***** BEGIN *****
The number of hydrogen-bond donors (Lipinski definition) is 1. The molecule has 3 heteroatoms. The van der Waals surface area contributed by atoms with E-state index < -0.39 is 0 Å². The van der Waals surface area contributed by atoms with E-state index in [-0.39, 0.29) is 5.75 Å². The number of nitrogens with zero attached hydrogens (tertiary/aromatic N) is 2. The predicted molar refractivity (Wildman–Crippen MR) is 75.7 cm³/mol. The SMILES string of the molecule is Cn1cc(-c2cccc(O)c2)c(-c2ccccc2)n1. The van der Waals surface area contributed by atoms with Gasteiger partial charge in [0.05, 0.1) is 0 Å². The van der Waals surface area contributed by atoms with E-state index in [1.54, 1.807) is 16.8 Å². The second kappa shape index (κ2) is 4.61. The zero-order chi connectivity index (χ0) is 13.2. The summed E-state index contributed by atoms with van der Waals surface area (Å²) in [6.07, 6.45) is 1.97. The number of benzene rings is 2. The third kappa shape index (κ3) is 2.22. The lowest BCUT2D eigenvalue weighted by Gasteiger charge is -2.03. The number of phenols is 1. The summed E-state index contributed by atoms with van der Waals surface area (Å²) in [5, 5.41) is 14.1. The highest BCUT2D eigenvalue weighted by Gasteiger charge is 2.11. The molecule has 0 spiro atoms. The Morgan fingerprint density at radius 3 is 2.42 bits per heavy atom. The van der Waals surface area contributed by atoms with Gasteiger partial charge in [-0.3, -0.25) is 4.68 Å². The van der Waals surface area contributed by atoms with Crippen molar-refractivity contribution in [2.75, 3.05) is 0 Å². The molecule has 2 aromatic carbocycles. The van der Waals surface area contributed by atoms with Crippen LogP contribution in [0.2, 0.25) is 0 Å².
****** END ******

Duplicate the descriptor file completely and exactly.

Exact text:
The number of hydrogen-bond donors (Lipinski definition) is 1. The molecule has 3 heteroatoms. The van der Waals surface area contributed by atoms with E-state index < -0.39 is 0 Å². The van der Waals surface area contributed by atoms with E-state index in [-0.39, 0.29) is 5.75 Å². The number of nitrogens with zero attached hydrogens (tertiary/aromatic N) is 2. The predicted molar refractivity (Wildman–Crippen MR) is 75.7 cm³/mol. The SMILES string of the molecule is Cn1cc(-c2cccc(O)c2)c(-c2ccccc2)n1. The van der Waals surface area contributed by atoms with Gasteiger partial charge in [0.05, 0.1) is 0 Å². The van der Waals surface area contributed by atoms with E-state index in [1.54, 1.807) is 16.8 Å². The second kappa shape index (κ2) is 4.61. The zero-order chi connectivity index (χ0) is 13.2. The summed E-state index contributed by atoms with van der Waals surface area (Å²) in [6.07, 6.45) is 1.97. The number of benzene rings is 2. The third kappa shape index (κ3) is 2.22. The lowest BCUT2D eigenvalue weighted by Gasteiger charge is -2.03. The number of phenols is 1. The summed E-state index contributed by atoms with van der Waals surface area (Å²) in [5, 5.41) is 14.1. The highest BCUT2D eigenvalue weighted by Gasteiger charge is 2.11. The molecule has 0 spiro atoms. The Morgan fingerprint density at radius 3 is 2.42 bits per heavy atom. The van der Waals surface area contributed by atoms with Gasteiger partial charge in [-0.3, -0.25) is 4.68 Å². The van der Waals surface area contributed by atoms with Crippen molar-refractivity contribution in [2.75, 3.05) is 0 Å². The molecule has 2 aromatic carbocycles. The van der Waals surface area contributed by atoms with Crippen LogP contribution in [0.2, 0.25) is 0 Å².